The last thing I want to discuss is whether today's athletes have a responsibility to their community to help affect some change, whether it's in participation in the sport or social change. There was a time (I think it was called the 60's), when black athletes spoke out about political and social issues which affected their community. They felt an obligation to try and affect some change on society (Ali, Jim Brown, Kareem, Bill Russel, Rafer Johnson, Curt Flood and a whole host of others) and in doing so they actually helped pave the way for today's athletes.

Today's star black athletes are corporations. The bottom line is the bottom line. Michael Jordon has make hundreds of millions of dollars by selling his image. His biggest contribution to urban youth is convincing them that spending $150 on sneakers is a good thing. Jordan didn't grow up in the inner city, he grew up in suburban North Carolina. Whatever racism he experienced growing up was subtle and personal not overt and institutionalized. He grew up wanting the American dream of money that so many of us aspire to. He never felt the need to help the black community. The same can be said of Tiger Woods. He also grew up in the suburbs. His father once said that Tiger would change the world. I don't think Tiger has those kinds of aspirations. His goal is to be rich and happy. And he's definitely got the rich part down. He is going to be the first athlete to surpass $1 billion in earning. Derek Jeter is another suburban kid. He does have the requisite charitable organization (I believe it's called "Turn Two"), but for the most part he does all his talking on the field. Derek has never even taken a stand on the steroids issue, which directly affects the game that he plays. Let's not even get into Barry Bonds or Mike Tyson. Today's athletes stand as the legacy of the athletes from the 60's. They have gotten the benefits from the struggles of those who came before them and are basically living the "dream".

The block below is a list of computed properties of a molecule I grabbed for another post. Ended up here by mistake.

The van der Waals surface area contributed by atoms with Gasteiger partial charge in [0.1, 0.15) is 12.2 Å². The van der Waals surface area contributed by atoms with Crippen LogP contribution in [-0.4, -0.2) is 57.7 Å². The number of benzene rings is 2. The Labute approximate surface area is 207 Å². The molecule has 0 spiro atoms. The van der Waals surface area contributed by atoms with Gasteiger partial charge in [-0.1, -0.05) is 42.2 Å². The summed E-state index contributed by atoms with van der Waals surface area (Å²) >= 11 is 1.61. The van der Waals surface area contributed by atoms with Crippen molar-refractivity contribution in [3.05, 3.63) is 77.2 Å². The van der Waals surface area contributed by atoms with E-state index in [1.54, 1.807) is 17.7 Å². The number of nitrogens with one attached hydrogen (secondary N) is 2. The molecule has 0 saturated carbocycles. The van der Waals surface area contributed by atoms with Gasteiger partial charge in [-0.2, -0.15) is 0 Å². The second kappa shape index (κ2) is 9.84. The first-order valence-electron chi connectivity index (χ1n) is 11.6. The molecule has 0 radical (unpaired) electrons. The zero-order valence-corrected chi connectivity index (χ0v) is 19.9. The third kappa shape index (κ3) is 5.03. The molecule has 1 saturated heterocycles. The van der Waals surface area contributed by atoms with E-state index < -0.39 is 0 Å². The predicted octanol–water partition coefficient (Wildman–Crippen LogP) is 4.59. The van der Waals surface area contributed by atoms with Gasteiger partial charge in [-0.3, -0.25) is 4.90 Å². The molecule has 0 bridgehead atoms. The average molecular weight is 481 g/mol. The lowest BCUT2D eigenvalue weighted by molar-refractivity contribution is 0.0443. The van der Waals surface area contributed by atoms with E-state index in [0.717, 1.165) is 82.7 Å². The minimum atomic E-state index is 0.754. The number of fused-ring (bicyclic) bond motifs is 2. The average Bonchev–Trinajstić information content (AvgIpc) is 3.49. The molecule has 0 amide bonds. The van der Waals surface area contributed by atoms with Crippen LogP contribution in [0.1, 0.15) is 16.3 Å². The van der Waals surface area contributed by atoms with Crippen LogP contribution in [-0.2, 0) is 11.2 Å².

Ultimately, I don't believe that athletes bear any special obligation to try and affect change in their "community". Athletes are in the public eye because of their athletic gifts, not because they have anything important to say. Take Curt Schilling for example. He felt the need to lend his support to President Bush and the war against Iraq. Curt Schilling is a junior college dropout. Do we really need to hear his views on politics? I don't think so. Tiger, Jordan, Derek Jeter, etc. may not have anything to say either. And if they did have anything to say, why should we listen? Do they need to be positive role models for kids? As far as I can tell they are positive role models for kids. They are rich, successful athletes and businessmen. I can't think of a more positive role model. Should they be doing more for inner city kids? They could do more, but they shouldn't have an obligation to do so. They aren't politicians or crusaders. They are just athletes. Athletes like Ali and the times he lived in don't come along very often. Ali didn't set out to be a symbol, he just wanted to box. The situation was trust upon him and he rose to the occasion, but if there were no Vietnam war and no draft, he would never have had that opportunity. He would have just been a polarizing figure for his involvement with the Black Muslim movement.

Race is always going to play a part of everything in America but it should not be the defining issue of sport? Kids will play whatever is easiest for them to play. Currently that means basketball in the urban centers. Will that change? I don't know and I'm not sure that it needs to change. So in the end, will Tiger Woods change the world? Probably not, but I also don't think that he needs to.